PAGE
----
trine of God our Saviour in all things:' so likewise in the first Epistle to Timothy, ch. vi. ver. 1. the Apostle gives this exhortation, Let as many servants as are under the yoke count their own masters worthy of all honor;' and then he repeats the forementioned reason, that the name of God and his doctrine be not blasphemed :' thus likewise St. Peter, pressing obedience to governors, gives this reason for it, 'For so is the will of God, that with well-doing ye may put to silence the ignorance of foolish men :' 1 Peter ii. 15. that is, of such men as scandalise the doctrine of the gospel, as if it taught us to claim a freedom inconsistent with the obedience that subjects, and servants, and children, owed to their respective superiors: and with regard to this abused notion of Christian freedom, the Apostle adds, in the very next verse, As free, and not using your liberty for a cloak of maliciousness, but as the servants of God.' Besides these reasons, drawn from the Apostle's own writings, to show with what view they so frequently insisted on and inculcated obedience of all kinds, we have to the same purpose the express authority of St. Jerome and St. Chrysostom. St. Jerome, in his comment on the Epistle to Titus, at these words, 'put them in mind to be subject to principalities and powers,' gives this reason why the Apostle there, and elsewhere, insists on the obligations which Christians were under to obey their rulers: quia Judæ Galilæi per illud tempus dogma adhuc vigebat, et habebat plurimos sectatores- Because the doctrine of Judas of Galilee yet prevailed at that time, and had many followers.' St. Chrysostom, in his comment on the thirteenth of the Romans, teaches us the same thing: Καὶ γὰρ πολὺς περιεφέρετο λόγος τότε, ἐπὶ στάσει καὶ καινοτομίᾳ διαβάλλων τοὺς ἀποστόλους, καὶ ὡς ἐπ ̓ ἀνατροπῇ τῶν κοινῶν νόμων, ἅπαντα καὶ ποιοῦνται καὶ λέγονται.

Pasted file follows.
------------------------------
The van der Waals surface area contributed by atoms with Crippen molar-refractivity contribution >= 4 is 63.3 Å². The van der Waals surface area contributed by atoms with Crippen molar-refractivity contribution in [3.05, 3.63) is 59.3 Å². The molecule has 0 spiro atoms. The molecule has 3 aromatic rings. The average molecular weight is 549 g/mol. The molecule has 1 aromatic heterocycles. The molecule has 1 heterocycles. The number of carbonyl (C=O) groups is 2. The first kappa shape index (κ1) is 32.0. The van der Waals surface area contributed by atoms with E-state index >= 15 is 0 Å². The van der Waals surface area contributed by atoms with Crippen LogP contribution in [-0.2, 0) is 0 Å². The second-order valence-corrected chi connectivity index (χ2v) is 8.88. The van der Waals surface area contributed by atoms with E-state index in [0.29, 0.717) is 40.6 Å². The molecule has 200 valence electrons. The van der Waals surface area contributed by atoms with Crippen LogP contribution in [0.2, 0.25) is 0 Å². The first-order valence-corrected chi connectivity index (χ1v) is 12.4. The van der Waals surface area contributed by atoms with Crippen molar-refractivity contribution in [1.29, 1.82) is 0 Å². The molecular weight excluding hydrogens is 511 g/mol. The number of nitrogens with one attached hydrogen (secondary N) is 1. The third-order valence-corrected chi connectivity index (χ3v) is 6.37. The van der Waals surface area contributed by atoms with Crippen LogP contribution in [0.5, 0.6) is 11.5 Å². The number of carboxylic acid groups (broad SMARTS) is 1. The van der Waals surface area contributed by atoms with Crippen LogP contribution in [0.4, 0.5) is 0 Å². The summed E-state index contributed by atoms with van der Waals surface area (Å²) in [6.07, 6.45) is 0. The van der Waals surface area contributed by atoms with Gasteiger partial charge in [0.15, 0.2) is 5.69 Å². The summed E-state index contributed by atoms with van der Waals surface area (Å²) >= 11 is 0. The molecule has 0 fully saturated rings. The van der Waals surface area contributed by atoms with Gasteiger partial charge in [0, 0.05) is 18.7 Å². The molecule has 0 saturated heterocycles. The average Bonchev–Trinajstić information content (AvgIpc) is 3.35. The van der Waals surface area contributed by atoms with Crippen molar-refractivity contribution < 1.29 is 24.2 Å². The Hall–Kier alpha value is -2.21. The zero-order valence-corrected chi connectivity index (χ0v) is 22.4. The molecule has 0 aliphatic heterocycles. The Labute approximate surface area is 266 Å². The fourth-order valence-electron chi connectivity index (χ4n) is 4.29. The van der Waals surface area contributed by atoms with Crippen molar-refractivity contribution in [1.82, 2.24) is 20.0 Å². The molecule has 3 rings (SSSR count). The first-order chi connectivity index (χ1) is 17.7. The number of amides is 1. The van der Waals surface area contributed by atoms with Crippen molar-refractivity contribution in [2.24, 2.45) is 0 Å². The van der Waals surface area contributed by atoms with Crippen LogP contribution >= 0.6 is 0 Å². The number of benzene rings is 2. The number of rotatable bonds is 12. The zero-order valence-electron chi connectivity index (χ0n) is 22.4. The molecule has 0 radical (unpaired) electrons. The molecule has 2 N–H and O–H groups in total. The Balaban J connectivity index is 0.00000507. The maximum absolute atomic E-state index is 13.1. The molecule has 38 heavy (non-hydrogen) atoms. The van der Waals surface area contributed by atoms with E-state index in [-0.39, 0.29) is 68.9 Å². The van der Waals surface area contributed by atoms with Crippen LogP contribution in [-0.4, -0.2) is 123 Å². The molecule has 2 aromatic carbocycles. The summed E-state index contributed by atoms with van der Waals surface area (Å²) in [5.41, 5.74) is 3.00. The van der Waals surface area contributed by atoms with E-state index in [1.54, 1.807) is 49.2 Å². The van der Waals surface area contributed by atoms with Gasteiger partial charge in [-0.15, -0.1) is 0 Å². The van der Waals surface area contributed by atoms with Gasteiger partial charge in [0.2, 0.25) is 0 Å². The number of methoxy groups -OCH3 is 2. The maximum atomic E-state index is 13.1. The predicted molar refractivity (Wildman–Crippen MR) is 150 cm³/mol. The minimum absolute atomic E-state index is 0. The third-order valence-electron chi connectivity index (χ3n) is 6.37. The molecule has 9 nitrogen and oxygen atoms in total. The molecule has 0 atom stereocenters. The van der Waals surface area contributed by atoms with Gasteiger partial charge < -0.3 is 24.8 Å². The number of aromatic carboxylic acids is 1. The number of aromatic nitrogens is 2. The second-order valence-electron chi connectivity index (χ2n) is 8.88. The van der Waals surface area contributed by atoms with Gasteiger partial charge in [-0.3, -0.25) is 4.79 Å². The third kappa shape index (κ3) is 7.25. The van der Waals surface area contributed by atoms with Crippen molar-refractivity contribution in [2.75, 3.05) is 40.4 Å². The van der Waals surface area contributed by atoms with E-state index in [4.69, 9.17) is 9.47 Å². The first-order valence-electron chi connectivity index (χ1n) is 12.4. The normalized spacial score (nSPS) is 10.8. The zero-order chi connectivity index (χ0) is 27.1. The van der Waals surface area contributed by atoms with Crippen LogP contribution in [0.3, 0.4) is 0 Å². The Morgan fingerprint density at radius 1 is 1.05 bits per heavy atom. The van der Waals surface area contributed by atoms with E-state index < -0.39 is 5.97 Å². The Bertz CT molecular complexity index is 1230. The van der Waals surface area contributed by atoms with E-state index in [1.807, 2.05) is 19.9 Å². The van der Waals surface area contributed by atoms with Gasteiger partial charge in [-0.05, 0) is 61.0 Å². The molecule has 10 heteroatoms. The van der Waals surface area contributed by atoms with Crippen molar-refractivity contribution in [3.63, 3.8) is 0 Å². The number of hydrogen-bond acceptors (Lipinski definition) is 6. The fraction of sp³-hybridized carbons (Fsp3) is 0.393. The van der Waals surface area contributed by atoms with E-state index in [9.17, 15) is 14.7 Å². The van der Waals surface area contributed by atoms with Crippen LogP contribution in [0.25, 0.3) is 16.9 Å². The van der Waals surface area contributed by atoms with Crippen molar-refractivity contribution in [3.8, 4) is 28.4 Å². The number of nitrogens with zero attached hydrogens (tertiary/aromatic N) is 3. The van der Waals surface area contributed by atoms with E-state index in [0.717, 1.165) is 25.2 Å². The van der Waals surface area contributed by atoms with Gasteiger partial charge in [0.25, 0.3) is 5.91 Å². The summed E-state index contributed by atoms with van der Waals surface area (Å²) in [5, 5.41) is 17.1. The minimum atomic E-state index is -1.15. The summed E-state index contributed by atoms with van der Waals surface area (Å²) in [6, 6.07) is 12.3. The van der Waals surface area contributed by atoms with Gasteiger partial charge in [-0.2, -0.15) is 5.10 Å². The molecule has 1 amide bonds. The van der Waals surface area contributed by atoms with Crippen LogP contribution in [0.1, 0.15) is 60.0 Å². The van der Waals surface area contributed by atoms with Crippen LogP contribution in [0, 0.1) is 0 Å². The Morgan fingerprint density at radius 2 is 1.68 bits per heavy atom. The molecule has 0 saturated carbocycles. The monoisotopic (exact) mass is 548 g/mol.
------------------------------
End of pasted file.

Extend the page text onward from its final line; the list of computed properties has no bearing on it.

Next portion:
For there was at that time a strong report that the Apostles were seditious and innovators, and that their principles and practices tended to the subversion of the common laws.'

From this account it is easy to see what made the Apostles so frequently, so earnestly press their new converts to show a more than ordinary obedience to their masters and governors: the honor of Christ and the gospel was nearly concerned in their behavior, which ought to be dearer to them than their

lives, and to outweigh all other considerations whatever; and therefore they ought to bear every thing rather than give any umbrage to the enemies of the gospel, by pretending on any account, how plausible soever, to withstand the commands of their lawful governors. And for this reason St. Paul more especially labors the point, when he writes to the Christians at Rome, which was the ordinary residence of the emperor, and where any the least disorder would be the soonest taken notice. of, and most improved to the prejudice of the gospel. And if you examine what St. Paul has taught concerning obedience and subjection to the higher powers, you will find it answer exactly to these circumstances now set before you, and to be built on reasons purposely adapted to confute the error of the Galileans and some Judaizing Christians, and to require such an exact and scrupulous obedience, as might clear the gospel and its professors from the scandal thrown on them by the heathen world.